A Publication of WTVP

Peoria is blessed with hundreds of nonprofit organizations. They come in all sizes and categories of service: churches and other faith-based groups, health-related organizations, education and social services, arts and cultural groups, sports and recreation… and the list goes on. This month’s iBi includes articles about many of them.

Here in Peoria, the health, education, faith and human service fields form a crucial human safety net. In another recent iBi, Michael Stephan, president of the Heart of Illinois United Way, pointed out that we are one of the most generous metro areas in the country in terms of personal and corporate giving. Nearly 50 United Way-affiliated agencies help make Peoria an outstanding and caring community.

We are all familiar with the big names. St. Jude, Children’s Hospital, Easterseals, The Salvation Army, Red Cross, and Boys and Girls Clubs, for example, have wonderful support and visibility. My focus in this column will be on three smaller and lesser-known organizations: Sophia’s Kitchen, Dream Center Peoria and Peoria Promise.

Sophia’s Kitchen
Tucked in a modest-sized lot on Richard Pryor Place, next to St. Joseph Catholic Church, is Sophia’s Kitchen. While only four blocks from the Civic Center and Caterpillar’s Building LC complex, it is a different world. Many clients there rely on public housing and similar residences—if in fact they have a residence.

Under the direction of Sacred Heart Parish, Catholic Diocese of Peoria, Sophia’s Kitchen gives those in need food for the day, support for their health needs and spiritual guidance. Last year, it served an average of 364 people a day, providing 88,855 snack meals for the year.

Sophia’s Kitchen accomplishes this on an annual budget of about $700,000. It is solely donor-supported, doing all this with only one director; labor and spiritual guidance from five deacons and two sisters and parish priests; and many lay people who dedicate themselves to this special ministry. Everyone who comes through the door is served.

It is sobering to note that more than half of its patrons live in the sixth poorest zip code in Illinois. Food insecurity is a terrible human condition, and nearly 85 percent of their patrons have experienced it. That’s why I clearly identify Sophia’s Kitchen as one of our community’s most critical human safety nets.

Dream Center Peoria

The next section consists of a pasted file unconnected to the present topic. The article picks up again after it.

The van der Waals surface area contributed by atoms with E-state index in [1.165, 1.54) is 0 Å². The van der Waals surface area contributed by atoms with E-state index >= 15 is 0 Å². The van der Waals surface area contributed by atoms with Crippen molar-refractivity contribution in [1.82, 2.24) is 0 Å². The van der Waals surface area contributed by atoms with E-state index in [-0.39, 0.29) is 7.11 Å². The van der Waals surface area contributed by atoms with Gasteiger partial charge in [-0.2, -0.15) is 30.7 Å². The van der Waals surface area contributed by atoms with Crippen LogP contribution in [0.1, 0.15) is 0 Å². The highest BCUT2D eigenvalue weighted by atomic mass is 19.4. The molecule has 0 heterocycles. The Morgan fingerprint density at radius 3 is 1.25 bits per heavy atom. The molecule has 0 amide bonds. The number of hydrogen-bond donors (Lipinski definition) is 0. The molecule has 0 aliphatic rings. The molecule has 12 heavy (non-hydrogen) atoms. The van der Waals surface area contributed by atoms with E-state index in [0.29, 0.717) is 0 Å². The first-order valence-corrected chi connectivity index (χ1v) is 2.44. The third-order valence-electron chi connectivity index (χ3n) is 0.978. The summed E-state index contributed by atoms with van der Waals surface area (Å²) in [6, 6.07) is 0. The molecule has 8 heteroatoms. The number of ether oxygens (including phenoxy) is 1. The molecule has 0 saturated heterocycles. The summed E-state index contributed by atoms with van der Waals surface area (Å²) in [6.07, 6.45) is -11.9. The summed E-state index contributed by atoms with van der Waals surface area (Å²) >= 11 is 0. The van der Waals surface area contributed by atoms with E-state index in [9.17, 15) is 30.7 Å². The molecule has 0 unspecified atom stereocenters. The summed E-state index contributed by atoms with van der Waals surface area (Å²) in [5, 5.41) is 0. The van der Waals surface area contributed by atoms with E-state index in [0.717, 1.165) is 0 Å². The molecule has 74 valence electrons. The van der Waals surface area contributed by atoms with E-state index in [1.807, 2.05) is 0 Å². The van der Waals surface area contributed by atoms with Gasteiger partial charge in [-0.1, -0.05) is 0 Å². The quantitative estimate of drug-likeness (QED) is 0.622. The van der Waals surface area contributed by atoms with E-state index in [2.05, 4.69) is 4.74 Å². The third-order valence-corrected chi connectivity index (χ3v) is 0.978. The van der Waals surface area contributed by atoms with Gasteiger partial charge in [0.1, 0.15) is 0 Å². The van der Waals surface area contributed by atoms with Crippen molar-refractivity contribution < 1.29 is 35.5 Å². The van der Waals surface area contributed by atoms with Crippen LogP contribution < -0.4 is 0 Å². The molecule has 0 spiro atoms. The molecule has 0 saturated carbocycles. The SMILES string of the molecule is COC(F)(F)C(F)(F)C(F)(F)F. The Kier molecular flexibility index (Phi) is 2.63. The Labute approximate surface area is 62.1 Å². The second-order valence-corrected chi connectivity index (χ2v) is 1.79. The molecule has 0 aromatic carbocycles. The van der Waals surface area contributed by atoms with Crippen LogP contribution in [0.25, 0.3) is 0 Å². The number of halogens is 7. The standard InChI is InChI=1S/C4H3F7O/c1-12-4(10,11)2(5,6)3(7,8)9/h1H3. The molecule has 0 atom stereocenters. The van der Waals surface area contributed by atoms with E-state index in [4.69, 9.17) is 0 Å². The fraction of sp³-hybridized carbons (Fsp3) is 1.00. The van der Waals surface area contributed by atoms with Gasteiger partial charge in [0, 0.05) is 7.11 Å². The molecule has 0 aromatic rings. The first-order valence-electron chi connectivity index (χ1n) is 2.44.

On the other side of Peoria’s downtown, just east of UnityPoint Health – Methodist, stands the former YMCA building, now home to Dream Center Peoria through the grace and generosity of Riverside Community Church. You can’t miss it when driving into downtown from Knoxville Avenue—the sign on top of the building says JESUS IS…

The Dream Center is a vital safety net for individuals and families in poverty, starting with kids and youth. In the past four years, it has provided 122,276 nights of sleep to 1,324 individuals, including 390 children. This faith-based organization accomplishes its goal through a three-pronged approach: meeting basic human needs, wholesome youth development and dynamic community outreach.

You may recall the Dream Center was the recipient of proceeds raised through the inaugural Mayor’s Roast for Charity in 2016. U.S. Secretary of Transportation Ray LaHood was the roastee, but he selected the Dream Center as the “true” honoree of the evening. The event helped increase visibility of the organization and its crucial work. But as a 100-percent donor-supported organization, along with the continuing heavy demand for basic human needs, financial support from the community is critical.

Peoria Promise
The third nonprofit that is near and dear to my heart is Peoria Promise. Readers of my iBi columns know that I mention it frequently. I do this because it is about our kids, our community’s future and who we are as a people. Peoria Promise provides opportunities for high school students living in the City of Peoria to receive out-of-pocket tuition reimbursement for successfully completing coursework at Illinois Central College. This contributes to our community’s economic development through a skilled local workforce, and it increases individual self-confidence, productivity and success.

In the final analysis, a community is judged by prospective employers (and investors) on the quality of life it provides. And experience clearly shows that a solid and sustained quality of life rests on an educated citizenry. Peoria Promise outcomes are helping us tell this story.

Consider: 96 percent of Peoria Promise kids are working; 90 percent are working in central Illinois, and 75 percent are working in Peoria. Forty-six percent of scholarship recipients were the first to attend college in their family, and more than two thirds would not have attended college without Peoria Promise. So far, we’ve awarded scholarships to over 2,200 students. But that costs real money. Going into our tenth year, we’ve raised over $4 million for these scholarships.

Sophia’s Kitchen, Dream Center Peoria and Peoria Promise share three things in common. They have an unparalleled passion for what they do. They clearly serve critical and empowering human needs. And finally, their continued and sustained existence depends on the generosity and selflessness of this great community. All three exist with virtually no government funding.

This is why I believe in Peoria and our future. Thank you for what you’re doing to support these organizations and the many others that form Peoria’s crucial human safety net. iBi